How to deal with WordPress updates?
If you’ve been using WordPress for more than a month, you’ve probably heard about updates at least once. These are updates for plugins, themes, or WordPress core. The software is constantly developed, new functions appear, errors are detected and then corrected. In the last 12 months, WordPress had 33 version changes (beta & regular versions). Although, thanks to automatic updates, you may have overlooked some of them (WordPress did them for you).
Authors, blogs and news services usually call for making updates as soon as possible. WordPress also reminds you about updates and encourages you to update with one click.
Suppose you also realise that the vast majority of WordPress-related codes are developed openly. This means that everyone has access to the source code of individual versions. In most cases, the code also includes information about corrections made (i.e. errors in previous versions). Naturally, you would want to update to the latest version.
So much in theory. But how does it work in real life?
There is no rose without a thorn…
Unfortunately, as is often the case, nothing in practice is as simple as it is in theory. It is the same with WordPress updates. It may turn out that after one click, you’ll face an unpleasant surprise for all kinds of potential reasons. Perhaps the new version has not been tested well enough, or maybe the author of a plugin did not ensure compatibility with the latest version, and your site stops working after the update.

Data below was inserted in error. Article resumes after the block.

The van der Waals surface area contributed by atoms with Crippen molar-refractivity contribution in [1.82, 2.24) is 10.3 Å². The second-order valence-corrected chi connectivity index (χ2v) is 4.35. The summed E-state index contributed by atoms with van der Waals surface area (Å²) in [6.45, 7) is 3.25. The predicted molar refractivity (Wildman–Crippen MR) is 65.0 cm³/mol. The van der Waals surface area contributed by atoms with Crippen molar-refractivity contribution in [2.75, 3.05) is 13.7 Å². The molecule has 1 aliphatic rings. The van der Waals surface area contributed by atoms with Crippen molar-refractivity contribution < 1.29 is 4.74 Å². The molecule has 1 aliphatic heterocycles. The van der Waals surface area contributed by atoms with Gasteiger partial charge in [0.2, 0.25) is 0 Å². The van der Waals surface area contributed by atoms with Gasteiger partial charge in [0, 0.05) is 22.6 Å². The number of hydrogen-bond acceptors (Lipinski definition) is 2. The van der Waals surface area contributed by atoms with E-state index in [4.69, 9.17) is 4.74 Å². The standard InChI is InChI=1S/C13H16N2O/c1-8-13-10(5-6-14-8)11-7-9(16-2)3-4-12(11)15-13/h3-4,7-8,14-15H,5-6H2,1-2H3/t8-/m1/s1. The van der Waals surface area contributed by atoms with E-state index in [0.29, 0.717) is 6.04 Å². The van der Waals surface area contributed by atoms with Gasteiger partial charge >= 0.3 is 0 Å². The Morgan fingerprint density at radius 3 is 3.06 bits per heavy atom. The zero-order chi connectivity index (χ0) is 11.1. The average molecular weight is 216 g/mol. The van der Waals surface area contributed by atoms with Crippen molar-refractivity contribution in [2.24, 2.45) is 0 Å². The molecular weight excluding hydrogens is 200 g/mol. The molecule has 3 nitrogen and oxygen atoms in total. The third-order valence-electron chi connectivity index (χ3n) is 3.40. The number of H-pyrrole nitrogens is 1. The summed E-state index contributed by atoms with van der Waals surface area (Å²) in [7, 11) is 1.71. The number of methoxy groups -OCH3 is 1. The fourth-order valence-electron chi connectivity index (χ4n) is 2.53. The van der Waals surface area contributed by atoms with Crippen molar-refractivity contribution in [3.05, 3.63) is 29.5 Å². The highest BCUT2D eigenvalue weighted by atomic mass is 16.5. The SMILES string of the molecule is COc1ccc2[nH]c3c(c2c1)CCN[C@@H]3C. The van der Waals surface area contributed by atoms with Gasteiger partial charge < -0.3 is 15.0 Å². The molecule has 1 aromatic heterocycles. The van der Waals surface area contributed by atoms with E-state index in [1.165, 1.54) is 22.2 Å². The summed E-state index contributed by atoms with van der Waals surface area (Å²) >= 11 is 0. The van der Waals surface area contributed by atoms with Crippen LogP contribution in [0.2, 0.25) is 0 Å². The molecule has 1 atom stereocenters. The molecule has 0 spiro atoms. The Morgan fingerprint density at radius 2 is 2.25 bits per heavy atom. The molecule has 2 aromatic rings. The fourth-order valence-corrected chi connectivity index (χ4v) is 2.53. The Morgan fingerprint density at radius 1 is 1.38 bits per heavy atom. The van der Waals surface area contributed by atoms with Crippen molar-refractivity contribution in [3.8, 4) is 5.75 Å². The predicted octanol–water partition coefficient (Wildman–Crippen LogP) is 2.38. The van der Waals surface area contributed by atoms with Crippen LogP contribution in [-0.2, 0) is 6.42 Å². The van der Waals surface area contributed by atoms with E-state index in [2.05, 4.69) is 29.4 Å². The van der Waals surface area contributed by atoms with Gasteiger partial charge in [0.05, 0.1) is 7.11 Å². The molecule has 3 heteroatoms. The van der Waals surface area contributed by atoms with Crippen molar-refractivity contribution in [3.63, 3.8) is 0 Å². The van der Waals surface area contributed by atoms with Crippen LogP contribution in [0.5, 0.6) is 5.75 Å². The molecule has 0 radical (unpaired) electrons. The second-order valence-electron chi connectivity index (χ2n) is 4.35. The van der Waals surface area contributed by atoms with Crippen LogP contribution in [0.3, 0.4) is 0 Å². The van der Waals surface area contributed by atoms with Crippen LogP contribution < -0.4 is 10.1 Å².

This type of post-update situation creates an ongoing stream of questions from users who wonder whether to action updates. Sometimes WordPress website owners prefer to postpone making an update and check other users’ problems first. And sometimes, they even find “experts” who suggest restoring the previous version from backup to solve the problem. In this case, the “expert” forgot that the automatic WordPress update would be done the next day again, and the problem would come back.
So how is it with these WordPress updates?
When we were little, the most hated answer after asking someone a question was “it depends”. After all, each question should have a simple answer. Unfortunately, that rarely happens, and the answer “it depends” is standard when it comes to website updates.
In the case of updates, it depends on what a particular update will change. Here are five cases that could explain different update situations:
- Updating the plugin that adds a Facebook “like” button below the articles, which will change the button’s appearance (and only that).